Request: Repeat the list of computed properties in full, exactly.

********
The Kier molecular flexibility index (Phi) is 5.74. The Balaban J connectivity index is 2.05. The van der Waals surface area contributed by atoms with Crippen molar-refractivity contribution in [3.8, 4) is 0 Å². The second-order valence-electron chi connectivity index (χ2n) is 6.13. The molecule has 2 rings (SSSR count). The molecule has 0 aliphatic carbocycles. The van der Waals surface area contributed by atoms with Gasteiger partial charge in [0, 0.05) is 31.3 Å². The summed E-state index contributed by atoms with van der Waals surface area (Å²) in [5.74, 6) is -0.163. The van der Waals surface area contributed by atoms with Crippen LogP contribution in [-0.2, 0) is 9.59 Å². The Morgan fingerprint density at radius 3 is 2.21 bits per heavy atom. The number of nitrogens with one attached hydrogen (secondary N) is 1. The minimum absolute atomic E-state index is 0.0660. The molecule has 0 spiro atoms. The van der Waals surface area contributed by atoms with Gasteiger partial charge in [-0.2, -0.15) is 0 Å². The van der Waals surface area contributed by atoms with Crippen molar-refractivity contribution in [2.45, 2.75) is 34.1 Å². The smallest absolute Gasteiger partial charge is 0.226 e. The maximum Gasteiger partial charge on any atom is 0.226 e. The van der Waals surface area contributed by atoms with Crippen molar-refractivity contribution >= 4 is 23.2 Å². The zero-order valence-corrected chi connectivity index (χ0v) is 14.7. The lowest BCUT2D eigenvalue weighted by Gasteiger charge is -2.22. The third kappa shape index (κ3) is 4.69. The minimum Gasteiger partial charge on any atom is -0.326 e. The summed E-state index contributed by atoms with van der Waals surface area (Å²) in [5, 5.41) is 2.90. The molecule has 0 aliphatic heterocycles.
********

The Kier molecular flexibility index (Phi) is 5.74. The Balaban J connectivity index is 2.05. The van der Waals surface area contributed by atoms with Crippen molar-refractivity contribution in [3.8, 4) is 0 Å². The second-order valence-electron chi connectivity index (χ2n) is 6.13. The molecule has 2 rings (SSSR count). The molecule has 0 aliphatic carbocycles. The van der Waals surface area contributed by atoms with Gasteiger partial charge in [0, 0.05) is 31.3 Å². The summed E-state index contributed by atoms with van der Waals surface area (Å²) in [5.74, 6) is -0.163. The van der Waals surface area contributed by atoms with Crippen LogP contribution in [-0.2, 0) is 9.59 Å². The Morgan fingerprint density at radius 3 is 2.21 bits per heavy atom. The number of nitrogens with one attached hydrogen (secondary N) is 1. The minimum absolute atomic E-state index is 0.0660. The molecule has 0 spiro atoms. The van der Waals surface area contributed by atoms with Gasteiger partial charge in [-0.2, -0.15) is 0 Å². The van der Waals surface area contributed by atoms with Crippen molar-refractivity contribution in [2.45, 2.75) is 34.1 Å². The smallest absolute Gasteiger partial charge is 0.226 e. The maximum Gasteiger partial charge on any atom is 0.226 e. The van der Waals surface area contributed by atoms with Crippen molar-refractivity contribution >= 4 is 23.2 Å². The zero-order valence-corrected chi connectivity index (χ0v) is 14.7. The lowest BCUT2D eigenvalue weighted by Gasteiger charge is -2.22. The third kappa shape index (κ3) is 4.69. The minimum Gasteiger partial charge on any atom is -0.326 e. The summed E-state index contributed by atoms with van der Waals surface area (Å²) in [5, 5.41) is 2.90. The molecule has 0 aliphatic heterocycles.